UPDATE: Lake Delhi bond issue passes by vast majority - KWWL - Eastern Iowa Breaking News, Weather, Closings

UPDATE: Lake Delhi bond issue passes by vast majority

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DELHI (KWWL) -

The Lake Delhi bond issue passed, with 95 percent of voters saying, "yes." 836 people voted yes and 43 people voted no.

Tuesday, eligible voters in the Lake Delhi taxing district of about 830 homes voted on a measure crucial to the future of the lake.

Taxing district board of trustees president Steve Leonard attended a "watch party" for the results Tuesday night.

"Oh, I'm ecstatic, just in terms of the lake community coming together," he said, soon after calling out the victory to the rest of the several dozen supporters. "You know, it's hard to raise your own taxes, but we have 95 percent of the people eager to get this lake restored."

In July of 2010, heavy rains caused the dam to break, sending the water of Lake Delhi and its many docks, boat lifts and watercraft crashing down the Maquoketa River.

The bond issue on the table required a super majority, 60 percent, to pass. The district's board of trustees will be able to bond up to about $6 million on assessed property values toward the restoration of the dam and lake.

Proponents say this is key in showing state legislators the local effort to raise money is strong, which may help in securing state funds later on.

Early estimates put the cost of rebuilding the dam at about $10 million. That doesn't include the costs of continuing to clean up the lake bed and putting other restorative measures into place, though a large volunteer effort has already done much work in those areas.

A local fundraising effort, called the Community Fund to Rebuild Lake Delhi, has managed to raise $1.5 million so far, with a goal of $3.5 million.

In July, Gov. Branstad vetoed a $5 million package that would go toward rebuilding the dam. Leaders of local groups advocating for the rebuilding of the dam, however, have said Branstad and state legislators haven't written off the idea of putting $5 million toward the rebuild in the near future.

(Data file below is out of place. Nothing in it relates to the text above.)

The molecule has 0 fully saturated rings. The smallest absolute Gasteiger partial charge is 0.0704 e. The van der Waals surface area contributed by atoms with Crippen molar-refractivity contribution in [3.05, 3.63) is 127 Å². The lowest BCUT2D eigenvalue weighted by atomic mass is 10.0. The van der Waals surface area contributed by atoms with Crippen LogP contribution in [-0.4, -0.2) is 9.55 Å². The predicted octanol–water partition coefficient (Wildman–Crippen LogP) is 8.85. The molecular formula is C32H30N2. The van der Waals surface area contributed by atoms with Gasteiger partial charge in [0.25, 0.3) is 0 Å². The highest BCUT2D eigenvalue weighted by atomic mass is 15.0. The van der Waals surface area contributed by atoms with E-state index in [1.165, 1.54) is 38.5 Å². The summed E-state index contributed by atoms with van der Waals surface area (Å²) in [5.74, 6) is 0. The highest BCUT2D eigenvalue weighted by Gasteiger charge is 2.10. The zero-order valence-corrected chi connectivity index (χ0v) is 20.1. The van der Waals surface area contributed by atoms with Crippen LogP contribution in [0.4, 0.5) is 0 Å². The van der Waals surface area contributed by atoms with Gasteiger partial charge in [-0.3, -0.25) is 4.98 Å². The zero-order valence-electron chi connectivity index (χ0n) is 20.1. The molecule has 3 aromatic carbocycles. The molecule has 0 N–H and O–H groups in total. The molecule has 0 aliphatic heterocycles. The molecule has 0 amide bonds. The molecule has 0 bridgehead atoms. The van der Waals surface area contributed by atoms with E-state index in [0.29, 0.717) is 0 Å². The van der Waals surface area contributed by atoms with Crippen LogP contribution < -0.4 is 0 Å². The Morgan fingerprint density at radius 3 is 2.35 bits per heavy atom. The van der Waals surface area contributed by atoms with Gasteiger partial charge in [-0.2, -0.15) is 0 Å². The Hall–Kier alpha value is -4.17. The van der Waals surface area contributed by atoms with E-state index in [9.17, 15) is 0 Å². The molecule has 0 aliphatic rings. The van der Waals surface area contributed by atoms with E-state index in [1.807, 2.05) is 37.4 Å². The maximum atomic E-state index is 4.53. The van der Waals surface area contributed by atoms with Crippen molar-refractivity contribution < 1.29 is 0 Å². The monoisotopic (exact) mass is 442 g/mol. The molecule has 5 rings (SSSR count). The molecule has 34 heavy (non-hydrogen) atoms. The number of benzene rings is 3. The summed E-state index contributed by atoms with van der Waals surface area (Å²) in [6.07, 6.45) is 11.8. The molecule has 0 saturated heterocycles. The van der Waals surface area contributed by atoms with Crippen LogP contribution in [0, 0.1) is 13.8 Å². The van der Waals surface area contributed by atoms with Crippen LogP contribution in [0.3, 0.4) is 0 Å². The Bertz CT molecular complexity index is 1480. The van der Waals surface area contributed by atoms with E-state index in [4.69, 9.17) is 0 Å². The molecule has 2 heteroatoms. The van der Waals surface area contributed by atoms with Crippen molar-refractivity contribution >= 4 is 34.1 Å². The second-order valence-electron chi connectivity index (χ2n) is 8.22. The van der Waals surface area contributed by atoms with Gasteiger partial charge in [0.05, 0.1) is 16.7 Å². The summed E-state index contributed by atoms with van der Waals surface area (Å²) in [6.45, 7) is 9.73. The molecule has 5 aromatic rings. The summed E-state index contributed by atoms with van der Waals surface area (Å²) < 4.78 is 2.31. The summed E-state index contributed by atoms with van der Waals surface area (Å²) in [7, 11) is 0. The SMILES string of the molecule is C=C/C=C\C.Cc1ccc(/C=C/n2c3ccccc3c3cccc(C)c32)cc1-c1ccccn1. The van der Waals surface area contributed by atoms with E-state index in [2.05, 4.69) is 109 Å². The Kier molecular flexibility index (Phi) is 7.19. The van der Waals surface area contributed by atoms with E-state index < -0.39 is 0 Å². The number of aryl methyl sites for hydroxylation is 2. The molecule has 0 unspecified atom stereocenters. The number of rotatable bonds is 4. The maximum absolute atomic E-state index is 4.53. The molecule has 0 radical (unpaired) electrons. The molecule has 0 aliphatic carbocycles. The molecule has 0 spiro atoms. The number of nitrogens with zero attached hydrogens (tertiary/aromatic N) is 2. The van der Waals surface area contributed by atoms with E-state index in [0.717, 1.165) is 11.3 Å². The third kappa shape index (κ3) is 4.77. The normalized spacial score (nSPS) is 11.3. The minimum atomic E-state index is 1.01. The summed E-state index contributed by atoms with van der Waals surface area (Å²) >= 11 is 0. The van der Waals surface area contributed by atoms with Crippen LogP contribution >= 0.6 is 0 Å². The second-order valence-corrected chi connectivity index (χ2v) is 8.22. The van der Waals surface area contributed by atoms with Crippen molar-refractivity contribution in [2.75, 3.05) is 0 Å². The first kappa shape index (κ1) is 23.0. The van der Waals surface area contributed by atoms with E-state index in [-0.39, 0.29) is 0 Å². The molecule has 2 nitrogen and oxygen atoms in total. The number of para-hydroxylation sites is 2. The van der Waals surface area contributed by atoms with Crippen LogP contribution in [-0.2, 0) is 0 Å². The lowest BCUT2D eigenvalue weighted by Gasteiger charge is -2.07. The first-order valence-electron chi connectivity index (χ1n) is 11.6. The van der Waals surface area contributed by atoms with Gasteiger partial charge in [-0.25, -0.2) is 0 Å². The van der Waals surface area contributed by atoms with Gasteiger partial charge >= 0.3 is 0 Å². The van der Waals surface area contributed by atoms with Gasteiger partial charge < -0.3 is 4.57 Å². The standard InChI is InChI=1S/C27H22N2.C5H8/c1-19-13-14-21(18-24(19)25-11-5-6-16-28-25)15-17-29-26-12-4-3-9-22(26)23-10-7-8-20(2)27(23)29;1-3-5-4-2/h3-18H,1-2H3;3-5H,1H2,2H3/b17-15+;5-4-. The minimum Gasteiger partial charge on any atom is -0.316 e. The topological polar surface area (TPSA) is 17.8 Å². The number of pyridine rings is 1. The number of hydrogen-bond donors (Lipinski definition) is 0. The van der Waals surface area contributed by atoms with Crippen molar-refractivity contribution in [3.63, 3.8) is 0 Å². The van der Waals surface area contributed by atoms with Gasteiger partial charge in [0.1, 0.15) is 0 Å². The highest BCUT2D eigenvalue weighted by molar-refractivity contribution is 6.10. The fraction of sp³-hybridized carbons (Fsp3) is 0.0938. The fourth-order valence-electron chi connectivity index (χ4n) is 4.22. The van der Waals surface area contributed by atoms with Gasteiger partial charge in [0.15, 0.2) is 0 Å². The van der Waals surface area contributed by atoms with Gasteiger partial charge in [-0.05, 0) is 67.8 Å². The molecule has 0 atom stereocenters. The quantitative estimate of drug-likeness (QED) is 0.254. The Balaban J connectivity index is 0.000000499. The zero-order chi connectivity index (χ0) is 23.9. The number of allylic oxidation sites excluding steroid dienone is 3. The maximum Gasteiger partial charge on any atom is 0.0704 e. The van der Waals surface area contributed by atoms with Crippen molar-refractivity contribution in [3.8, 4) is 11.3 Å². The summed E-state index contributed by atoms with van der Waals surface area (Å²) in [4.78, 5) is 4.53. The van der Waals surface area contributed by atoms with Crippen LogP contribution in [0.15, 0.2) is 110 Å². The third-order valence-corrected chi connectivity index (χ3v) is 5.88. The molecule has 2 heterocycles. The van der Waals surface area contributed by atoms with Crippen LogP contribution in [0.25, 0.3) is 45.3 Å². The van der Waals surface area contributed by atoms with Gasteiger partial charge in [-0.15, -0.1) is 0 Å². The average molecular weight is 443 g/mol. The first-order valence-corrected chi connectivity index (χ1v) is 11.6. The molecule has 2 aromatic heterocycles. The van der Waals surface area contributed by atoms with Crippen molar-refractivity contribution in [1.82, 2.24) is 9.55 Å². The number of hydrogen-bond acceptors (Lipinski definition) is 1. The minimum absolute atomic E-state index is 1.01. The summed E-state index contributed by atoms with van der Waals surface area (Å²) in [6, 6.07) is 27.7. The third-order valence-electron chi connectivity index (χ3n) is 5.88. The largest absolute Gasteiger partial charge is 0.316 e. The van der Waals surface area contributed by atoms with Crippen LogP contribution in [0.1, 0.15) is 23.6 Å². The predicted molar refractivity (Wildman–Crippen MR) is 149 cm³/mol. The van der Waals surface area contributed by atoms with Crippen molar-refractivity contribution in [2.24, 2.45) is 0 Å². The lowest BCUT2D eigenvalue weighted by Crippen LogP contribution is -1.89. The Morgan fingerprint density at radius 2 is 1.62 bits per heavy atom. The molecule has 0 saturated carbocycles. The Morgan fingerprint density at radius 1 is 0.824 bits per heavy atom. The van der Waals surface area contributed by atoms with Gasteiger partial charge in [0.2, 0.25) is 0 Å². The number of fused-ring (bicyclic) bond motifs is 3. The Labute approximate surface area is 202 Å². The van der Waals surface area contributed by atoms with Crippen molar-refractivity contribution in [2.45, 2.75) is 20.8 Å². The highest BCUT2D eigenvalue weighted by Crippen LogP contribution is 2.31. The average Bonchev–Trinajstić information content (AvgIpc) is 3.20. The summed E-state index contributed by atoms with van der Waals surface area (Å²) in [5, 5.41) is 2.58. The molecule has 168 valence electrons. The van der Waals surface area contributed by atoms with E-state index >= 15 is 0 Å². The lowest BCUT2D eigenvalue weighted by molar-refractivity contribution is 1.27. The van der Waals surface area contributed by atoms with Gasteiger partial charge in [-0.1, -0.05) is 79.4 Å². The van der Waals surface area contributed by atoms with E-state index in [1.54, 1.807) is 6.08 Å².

Larry Murphy is a lobbyist working for the lake taxing district, which is called the Combined Lake Delhi Recreational Facility and Water Quality District. Sunday in Delhi, at an informational meeting about the vote, Murphy said state legislators want to see three key signs of strong local efforts to raise dollars.

He said state lawmakers are looking for local donations, which the Community Fund to Rebuild Lake Delhi fulfills. He said the passage of the bond issue is a crucial second sign. Finally, he said, lawmakers should also see Delaware County dollars put toward the rebuild and restoration of the dam and lake.

"Our next step is to work with the state and the county to get their commitment in terms of getting their financial commitment to get the restoration of this lake in place so we can get the process started as early as next spring," Leonard said Tuesday night.

The taxing district board of trustees will be able to bond up to precisely $6,091,104, which is five percent of the district's total assessed property value: the maximum amount of debt allowed such a public entity by the Iowa Constitution.